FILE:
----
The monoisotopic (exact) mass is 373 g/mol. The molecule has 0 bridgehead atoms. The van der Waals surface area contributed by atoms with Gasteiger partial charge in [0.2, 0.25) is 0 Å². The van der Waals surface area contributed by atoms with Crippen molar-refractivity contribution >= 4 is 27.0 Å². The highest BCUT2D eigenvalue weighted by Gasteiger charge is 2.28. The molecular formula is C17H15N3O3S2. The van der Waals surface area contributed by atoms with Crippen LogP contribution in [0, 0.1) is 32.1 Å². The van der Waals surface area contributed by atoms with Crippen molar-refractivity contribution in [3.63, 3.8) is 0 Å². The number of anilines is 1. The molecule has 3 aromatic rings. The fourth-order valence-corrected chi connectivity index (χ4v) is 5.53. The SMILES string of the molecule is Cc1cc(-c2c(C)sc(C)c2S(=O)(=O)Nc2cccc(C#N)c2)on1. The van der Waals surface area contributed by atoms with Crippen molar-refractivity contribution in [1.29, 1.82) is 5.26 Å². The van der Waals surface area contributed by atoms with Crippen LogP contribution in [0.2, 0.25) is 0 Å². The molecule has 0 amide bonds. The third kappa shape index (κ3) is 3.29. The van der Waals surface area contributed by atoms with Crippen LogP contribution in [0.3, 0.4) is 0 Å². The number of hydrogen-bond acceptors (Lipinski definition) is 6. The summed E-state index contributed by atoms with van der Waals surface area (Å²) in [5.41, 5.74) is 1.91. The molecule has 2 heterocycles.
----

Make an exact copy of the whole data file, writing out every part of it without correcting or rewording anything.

The monoisotopic (exact) mass is 373 g/mol. The molecule has 0 bridgehead atoms. The van der Waals surface area contributed by atoms with Gasteiger partial charge in [0.2, 0.25) is 0 Å². The van der Waals surface area contributed by atoms with Crippen molar-refractivity contribution >= 4 is 27.0 Å². The highest BCUT2D eigenvalue weighted by Gasteiger charge is 2.28. The molecular formula is C17H15N3O3S2. The van der Waals surface area contributed by atoms with Crippen LogP contribution in [0, 0.1) is 32.1 Å². The van der Waals surface area contributed by atoms with Crippen molar-refractivity contribution in [3.63, 3.8) is 0 Å². The number of anilines is 1. The molecule has 3 aromatic rings. The fourth-order valence-corrected chi connectivity index (χ4v) is 5.53. The SMILES string of the molecule is Cc1cc(-c2c(C)sc(C)c2S(=O)(=O)Nc2cccc(C#N)c2)on1. The van der Waals surface area contributed by atoms with Crippen molar-refractivity contribution in [1.29, 1.82) is 5.26 Å². The van der Waals surface area contributed by atoms with Crippen LogP contribution in [0.2, 0.25) is 0 Å². The molecule has 0 amide bonds. The third kappa shape index (κ3) is 3.29. The van der Waals surface area contributed by atoms with Crippen LogP contribution in [0.3, 0.4) is 0 Å². The number of hydrogen-bond acceptors (Lipinski definition) is 6. The summed E-state index contributed by atoms with van der Waals surface area (Å²) in [5.41, 5.74) is 1.91. The molecule has 2 heterocycles.